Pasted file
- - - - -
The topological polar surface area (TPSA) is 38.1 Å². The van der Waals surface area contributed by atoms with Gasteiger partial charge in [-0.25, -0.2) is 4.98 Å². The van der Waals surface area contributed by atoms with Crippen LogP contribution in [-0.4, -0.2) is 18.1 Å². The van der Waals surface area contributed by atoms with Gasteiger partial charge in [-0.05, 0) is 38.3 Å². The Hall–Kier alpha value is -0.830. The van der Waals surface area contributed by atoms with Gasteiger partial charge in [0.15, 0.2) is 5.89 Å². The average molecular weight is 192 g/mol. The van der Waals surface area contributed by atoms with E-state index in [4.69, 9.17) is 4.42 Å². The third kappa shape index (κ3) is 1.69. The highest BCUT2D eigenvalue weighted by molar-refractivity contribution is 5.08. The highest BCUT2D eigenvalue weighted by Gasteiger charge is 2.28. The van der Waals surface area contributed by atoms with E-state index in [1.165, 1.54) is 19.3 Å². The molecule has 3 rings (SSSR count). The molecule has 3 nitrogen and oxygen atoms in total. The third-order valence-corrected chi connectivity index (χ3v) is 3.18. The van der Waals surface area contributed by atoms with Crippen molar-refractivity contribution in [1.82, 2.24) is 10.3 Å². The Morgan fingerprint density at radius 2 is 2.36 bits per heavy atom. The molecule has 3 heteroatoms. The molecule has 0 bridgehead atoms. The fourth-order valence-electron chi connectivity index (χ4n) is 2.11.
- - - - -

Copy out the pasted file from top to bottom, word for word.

The topological polar surface area (TPSA) is 38.1 Å². The van der Waals surface area contributed by atoms with Gasteiger partial charge in [-0.25, -0.2) is 4.98 Å². The van der Waals surface area contributed by atoms with Crippen LogP contribution in [-0.4, -0.2) is 18.1 Å². The van der Waals surface area contributed by atoms with Gasteiger partial charge in [-0.05, 0) is 38.3 Å². The Hall–Kier alpha value is -0.830. The van der Waals surface area contributed by atoms with Gasteiger partial charge in [0.15, 0.2) is 5.89 Å². The average molecular weight is 192 g/mol. The van der Waals surface area contributed by atoms with E-state index in [4.69, 9.17) is 4.42 Å². The third kappa shape index (κ3) is 1.69. The highest BCUT2D eigenvalue weighted by molar-refractivity contribution is 5.08. The highest BCUT2D eigenvalue weighted by Gasteiger charge is 2.28. The van der Waals surface area contributed by atoms with E-state index in [1.165, 1.54) is 19.3 Å². The molecule has 3 rings (SSSR count). The molecule has 3 nitrogen and oxygen atoms in total. The third-order valence-corrected chi connectivity index (χ3v) is 3.18. The van der Waals surface area contributed by atoms with Crippen molar-refractivity contribution in [1.82, 2.24) is 10.3 Å². The Morgan fingerprint density at radius 2 is 2.36 bits per heavy atom. The molecule has 3 heteroatoms. The molecule has 0 bridgehead atoms. The fourth-order valence-electron chi connectivity index (χ4n) is 2.11.